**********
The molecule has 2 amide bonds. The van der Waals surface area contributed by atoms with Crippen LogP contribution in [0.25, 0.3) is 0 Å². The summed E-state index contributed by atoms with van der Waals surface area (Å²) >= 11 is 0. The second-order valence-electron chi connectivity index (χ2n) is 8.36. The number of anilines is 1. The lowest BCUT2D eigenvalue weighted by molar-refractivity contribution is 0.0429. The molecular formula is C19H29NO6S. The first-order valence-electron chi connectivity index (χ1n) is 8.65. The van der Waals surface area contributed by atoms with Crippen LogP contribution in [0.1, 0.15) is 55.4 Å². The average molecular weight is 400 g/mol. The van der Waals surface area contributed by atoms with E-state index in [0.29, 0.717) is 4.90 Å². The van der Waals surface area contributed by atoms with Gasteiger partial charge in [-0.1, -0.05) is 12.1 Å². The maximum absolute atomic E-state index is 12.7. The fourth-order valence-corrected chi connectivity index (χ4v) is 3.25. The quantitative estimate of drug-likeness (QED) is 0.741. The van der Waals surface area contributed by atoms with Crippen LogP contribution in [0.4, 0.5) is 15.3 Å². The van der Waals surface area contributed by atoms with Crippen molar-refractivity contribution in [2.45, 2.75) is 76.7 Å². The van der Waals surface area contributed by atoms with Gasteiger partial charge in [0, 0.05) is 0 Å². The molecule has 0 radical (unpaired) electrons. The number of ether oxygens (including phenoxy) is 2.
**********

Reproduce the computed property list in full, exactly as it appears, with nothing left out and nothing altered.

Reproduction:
The molecule has 2 amide bonds. The van der Waals surface area contributed by atoms with Crippen LogP contribution in [0.25, 0.3) is 0 Å². The summed E-state index contributed by atoms with van der Waals surface area (Å²) >= 11 is 0. The second-order valence-electron chi connectivity index (χ2n) is 8.36. The number of anilines is 1. The lowest BCUT2D eigenvalue weighted by molar-refractivity contribution is 0.0429. The molecular formula is C19H29NO6S. The first-order valence-electron chi connectivity index (χ1n) is 8.65. The van der Waals surface area contributed by atoms with Crippen LogP contribution in [0.1, 0.15) is 55.4 Å². The average molecular weight is 400 g/mol. The van der Waals surface area contributed by atoms with E-state index in [0.29, 0.717) is 4.90 Å². The van der Waals surface area contributed by atoms with Gasteiger partial charge in [-0.1, -0.05) is 12.1 Å². The maximum absolute atomic E-state index is 12.7. The fourth-order valence-corrected chi connectivity index (χ4v) is 3.25. The quantitative estimate of drug-likeness (QED) is 0.741. The van der Waals surface area contributed by atoms with Crippen LogP contribution in [0.4, 0.5) is 15.3 Å². The van der Waals surface area contributed by atoms with Crippen molar-refractivity contribution in [2.45, 2.75) is 76.7 Å². The van der Waals surface area contributed by atoms with Gasteiger partial charge in [0, 0.05) is 0 Å². The molecule has 0 radical (unpaired) electrons. The number of ether oxygens (including phenoxy) is 2.